Andrew Wilder: What are those things? Sure. So Core Web Vitals is basically looking at performance or speed and user experience. They started with three metrics. So they’re basically saying, “Okay. We’re going to start with these three things that you can be scored on that are quantifiable and things that you can improve. So we’re going to grade you on these three metrics,” and we can talk about the specifics. They’ve also said, “Over time, there may be others.” So they left it open. They haven’t added any new ones yet. So two of them are actually really about speed and performance. One is about user experience right now. So should I do a quick recap of that?
Bjork Ostrom: That’d be great, yeah.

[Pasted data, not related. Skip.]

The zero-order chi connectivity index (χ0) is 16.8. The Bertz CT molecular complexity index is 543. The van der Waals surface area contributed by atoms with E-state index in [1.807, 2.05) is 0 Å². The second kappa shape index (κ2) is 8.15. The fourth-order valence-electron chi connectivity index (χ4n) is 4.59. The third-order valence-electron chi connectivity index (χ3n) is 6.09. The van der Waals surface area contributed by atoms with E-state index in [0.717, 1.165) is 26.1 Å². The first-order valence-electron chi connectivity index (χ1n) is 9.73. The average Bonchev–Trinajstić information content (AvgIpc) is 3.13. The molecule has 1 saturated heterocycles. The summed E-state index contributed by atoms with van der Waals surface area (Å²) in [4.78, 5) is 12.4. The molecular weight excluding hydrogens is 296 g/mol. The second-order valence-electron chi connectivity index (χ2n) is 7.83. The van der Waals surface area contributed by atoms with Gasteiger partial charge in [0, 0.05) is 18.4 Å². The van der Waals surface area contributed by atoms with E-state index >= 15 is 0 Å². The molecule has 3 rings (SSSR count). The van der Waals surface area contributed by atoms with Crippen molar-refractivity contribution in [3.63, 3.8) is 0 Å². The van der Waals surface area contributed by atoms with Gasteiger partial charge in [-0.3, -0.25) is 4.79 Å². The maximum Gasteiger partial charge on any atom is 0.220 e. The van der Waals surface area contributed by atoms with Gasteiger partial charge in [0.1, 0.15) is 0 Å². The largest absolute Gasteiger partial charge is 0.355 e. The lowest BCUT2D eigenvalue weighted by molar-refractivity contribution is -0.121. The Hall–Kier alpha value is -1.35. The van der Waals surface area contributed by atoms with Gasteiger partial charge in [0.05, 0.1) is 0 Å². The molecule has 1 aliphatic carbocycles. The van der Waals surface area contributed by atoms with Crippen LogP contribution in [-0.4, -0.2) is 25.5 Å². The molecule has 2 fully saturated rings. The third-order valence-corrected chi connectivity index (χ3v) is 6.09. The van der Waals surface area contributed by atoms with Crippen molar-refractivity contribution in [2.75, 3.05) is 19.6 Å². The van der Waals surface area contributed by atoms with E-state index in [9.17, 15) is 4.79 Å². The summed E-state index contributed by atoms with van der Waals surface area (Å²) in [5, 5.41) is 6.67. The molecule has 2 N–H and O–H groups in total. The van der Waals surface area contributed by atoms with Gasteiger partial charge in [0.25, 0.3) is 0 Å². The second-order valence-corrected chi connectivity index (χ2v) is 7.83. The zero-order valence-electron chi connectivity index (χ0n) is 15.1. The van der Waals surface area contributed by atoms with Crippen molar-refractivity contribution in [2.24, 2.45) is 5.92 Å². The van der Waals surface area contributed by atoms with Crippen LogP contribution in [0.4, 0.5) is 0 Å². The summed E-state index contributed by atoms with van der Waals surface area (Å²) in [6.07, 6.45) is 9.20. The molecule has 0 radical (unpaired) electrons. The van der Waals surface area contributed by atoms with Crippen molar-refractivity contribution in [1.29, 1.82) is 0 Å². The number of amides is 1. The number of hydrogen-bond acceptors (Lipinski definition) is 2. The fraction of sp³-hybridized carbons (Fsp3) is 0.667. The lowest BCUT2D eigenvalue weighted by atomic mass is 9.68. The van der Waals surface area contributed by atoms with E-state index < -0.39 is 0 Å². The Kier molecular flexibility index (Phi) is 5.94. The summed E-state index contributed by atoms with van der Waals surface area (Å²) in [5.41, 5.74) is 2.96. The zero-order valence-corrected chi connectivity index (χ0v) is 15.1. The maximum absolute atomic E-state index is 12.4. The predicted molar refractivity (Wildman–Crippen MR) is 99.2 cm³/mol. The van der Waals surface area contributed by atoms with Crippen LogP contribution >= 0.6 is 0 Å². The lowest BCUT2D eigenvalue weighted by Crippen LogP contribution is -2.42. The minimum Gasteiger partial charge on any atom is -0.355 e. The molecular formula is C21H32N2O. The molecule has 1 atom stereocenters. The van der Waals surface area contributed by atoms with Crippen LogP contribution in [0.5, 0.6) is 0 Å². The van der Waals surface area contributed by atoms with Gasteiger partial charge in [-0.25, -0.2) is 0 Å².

Andrew Wilder: Okay. So the primary performance one is called largest contentful paint or LCP, and that is how long it takes, the biggest thing that’s visible when the page loads to load. So usually, that’s your biggest image or it might be your … If it’s a really long post title, it might be the post title. Whatever the thing is that’s visible before you scroll, whatever the biggest thing is, however long that takes, that’s your largest contentful paint time. It’s just measured in time, in seconds.
So if it’s below two and a half seconds, that’s considered good, actually, or below or equal to two and a half seconds. So every time a person goes to your page, goes to your homepage or goes to a blog post, if they’re using the Chrome browser, Google tracks that time and sends that data back to Google headquarters. So Google collects all this data of the performance data and says, “Hey, on average, this blog post has an LCP time of 1.8 seconds,” which would be very good. 1.8 is fantastic, actually, or it might be 3.8 seconds and that’s going to land you in the needs improvement range or if it’s over four seconds, you’re in the evil poor range, right?